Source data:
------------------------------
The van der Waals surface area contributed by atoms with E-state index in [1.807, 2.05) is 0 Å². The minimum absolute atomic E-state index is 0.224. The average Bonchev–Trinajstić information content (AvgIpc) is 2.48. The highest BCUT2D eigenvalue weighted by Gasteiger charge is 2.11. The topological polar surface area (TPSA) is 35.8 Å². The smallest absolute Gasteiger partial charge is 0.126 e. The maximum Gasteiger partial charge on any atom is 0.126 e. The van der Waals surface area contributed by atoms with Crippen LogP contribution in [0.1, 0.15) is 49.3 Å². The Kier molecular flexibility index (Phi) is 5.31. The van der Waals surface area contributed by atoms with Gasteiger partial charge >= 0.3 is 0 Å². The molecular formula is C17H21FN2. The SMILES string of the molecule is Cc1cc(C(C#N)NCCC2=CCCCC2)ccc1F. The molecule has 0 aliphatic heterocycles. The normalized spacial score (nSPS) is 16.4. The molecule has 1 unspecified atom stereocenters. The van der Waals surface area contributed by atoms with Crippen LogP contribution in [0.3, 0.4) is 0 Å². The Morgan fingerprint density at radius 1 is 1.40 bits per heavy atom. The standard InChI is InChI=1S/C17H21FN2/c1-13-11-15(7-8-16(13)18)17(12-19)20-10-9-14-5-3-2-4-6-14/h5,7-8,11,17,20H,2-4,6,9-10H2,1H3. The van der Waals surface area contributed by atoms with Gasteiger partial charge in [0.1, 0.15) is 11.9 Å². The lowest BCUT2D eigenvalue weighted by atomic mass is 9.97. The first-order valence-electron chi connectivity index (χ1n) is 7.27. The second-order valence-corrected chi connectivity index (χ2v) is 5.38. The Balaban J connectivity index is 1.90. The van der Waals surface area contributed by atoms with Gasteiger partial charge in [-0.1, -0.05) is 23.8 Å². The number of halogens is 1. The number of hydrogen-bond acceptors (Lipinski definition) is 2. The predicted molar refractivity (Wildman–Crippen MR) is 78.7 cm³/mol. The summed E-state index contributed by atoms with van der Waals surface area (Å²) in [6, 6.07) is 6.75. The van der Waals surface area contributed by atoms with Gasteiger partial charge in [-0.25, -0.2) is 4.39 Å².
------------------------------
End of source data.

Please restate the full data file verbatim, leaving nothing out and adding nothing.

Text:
The van der Waals surface area contributed by atoms with E-state index in [1.807, 2.05) is 0 Å². The minimum absolute atomic E-state index is 0.224. The average Bonchev–Trinajstić information content (AvgIpc) is 2.48. The highest BCUT2D eigenvalue weighted by Gasteiger charge is 2.11. The topological polar surface area (TPSA) is 35.8 Å². The smallest absolute Gasteiger partial charge is 0.126 e. The maximum Gasteiger partial charge on any atom is 0.126 e. The van der Waals surface area contributed by atoms with Crippen LogP contribution in [0.1, 0.15) is 49.3 Å². The Kier molecular flexibility index (Phi) is 5.31. The van der Waals surface area contributed by atoms with Gasteiger partial charge >= 0.3 is 0 Å². The molecular formula is C17H21FN2. The SMILES string of the molecule is Cc1cc(C(C#N)NCCC2=CCCCC2)ccc1F. The molecule has 0 aliphatic heterocycles. The normalized spacial score (nSPS) is 16.4. The molecule has 1 unspecified atom stereocenters. The van der Waals surface area contributed by atoms with Crippen LogP contribution in [0.3, 0.4) is 0 Å². The Morgan fingerprint density at radius 1 is 1.40 bits per heavy atom. The standard InChI is InChI=1S/C17H21FN2/c1-13-11-15(7-8-16(13)18)17(12-19)20-10-9-14-5-3-2-4-6-14/h5,7-8,11,17,20H,2-4,6,9-10H2,1H3. The van der Waals surface area contributed by atoms with Gasteiger partial charge in [0.1, 0.15) is 11.9 Å². The lowest BCUT2D eigenvalue weighted by atomic mass is 9.97. The first-order valence-electron chi connectivity index (χ1n) is 7.27. The second-order valence-corrected chi connectivity index (χ2v) is 5.38. The Balaban J connectivity index is 1.90. The van der Waals surface area contributed by atoms with Gasteiger partial charge in [-0.1, -0.05) is 23.8 Å². The number of halogens is 1. The number of hydrogen-bond acceptors (Lipinski definition) is 2. The predicted molar refractivity (Wildman–Crippen MR) is 78.7 cm³/mol. The summed E-state index contributed by atoms with van der Waals surface area (Å²) in [6, 6.07) is 6.75. The van der Waals surface area contributed by atoms with Gasteiger partial charge in [-0.25, -0.2) is 4.39 Å².